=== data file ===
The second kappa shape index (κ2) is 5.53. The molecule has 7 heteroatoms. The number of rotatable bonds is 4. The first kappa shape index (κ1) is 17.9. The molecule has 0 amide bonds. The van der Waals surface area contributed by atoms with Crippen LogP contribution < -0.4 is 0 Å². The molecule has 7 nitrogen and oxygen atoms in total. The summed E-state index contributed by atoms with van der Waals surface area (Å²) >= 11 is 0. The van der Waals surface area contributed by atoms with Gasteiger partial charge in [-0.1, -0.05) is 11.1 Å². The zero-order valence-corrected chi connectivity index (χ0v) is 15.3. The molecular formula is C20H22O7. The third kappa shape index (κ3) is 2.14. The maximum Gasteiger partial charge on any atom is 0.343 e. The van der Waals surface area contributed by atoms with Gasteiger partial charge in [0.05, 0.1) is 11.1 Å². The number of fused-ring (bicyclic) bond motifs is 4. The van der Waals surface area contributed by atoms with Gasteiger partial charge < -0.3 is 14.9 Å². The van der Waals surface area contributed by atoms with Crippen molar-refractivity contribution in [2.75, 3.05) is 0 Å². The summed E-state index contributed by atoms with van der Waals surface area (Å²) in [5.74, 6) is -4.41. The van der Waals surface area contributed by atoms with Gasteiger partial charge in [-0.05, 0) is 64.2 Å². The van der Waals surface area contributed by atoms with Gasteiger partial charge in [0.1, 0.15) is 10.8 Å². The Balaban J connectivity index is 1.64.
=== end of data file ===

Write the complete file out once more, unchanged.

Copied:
The second kappa shape index (κ2) is 5.53. The molecule has 7 heteroatoms. The number of rotatable bonds is 4. The first kappa shape index (κ1) is 17.9. The molecule has 0 amide bonds. The van der Waals surface area contributed by atoms with Crippen LogP contribution < -0.4 is 0 Å². The molecule has 7 nitrogen and oxygen atoms in total. The summed E-state index contributed by atoms with van der Waals surface area (Å²) >= 11 is 0. The van der Waals surface area contributed by atoms with Gasteiger partial charge in [-0.1, -0.05) is 11.1 Å². The zero-order valence-corrected chi connectivity index (χ0v) is 15.3. The molecular formula is C20H22O7. The third kappa shape index (κ3) is 2.14. The maximum Gasteiger partial charge on any atom is 0.343 e. The van der Waals surface area contributed by atoms with Gasteiger partial charge in [0.05, 0.1) is 11.1 Å². The number of fused-ring (bicyclic) bond motifs is 4. The van der Waals surface area contributed by atoms with Gasteiger partial charge < -0.3 is 14.9 Å². The van der Waals surface area contributed by atoms with Crippen molar-refractivity contribution in [2.75, 3.05) is 0 Å². The summed E-state index contributed by atoms with van der Waals surface area (Å²) in [5.74, 6) is -4.41. The van der Waals surface area contributed by atoms with Gasteiger partial charge in [-0.05, 0) is 64.2 Å². The van der Waals surface area contributed by atoms with Gasteiger partial charge in [0.1, 0.15) is 10.8 Å². The Balaban J connectivity index is 1.64.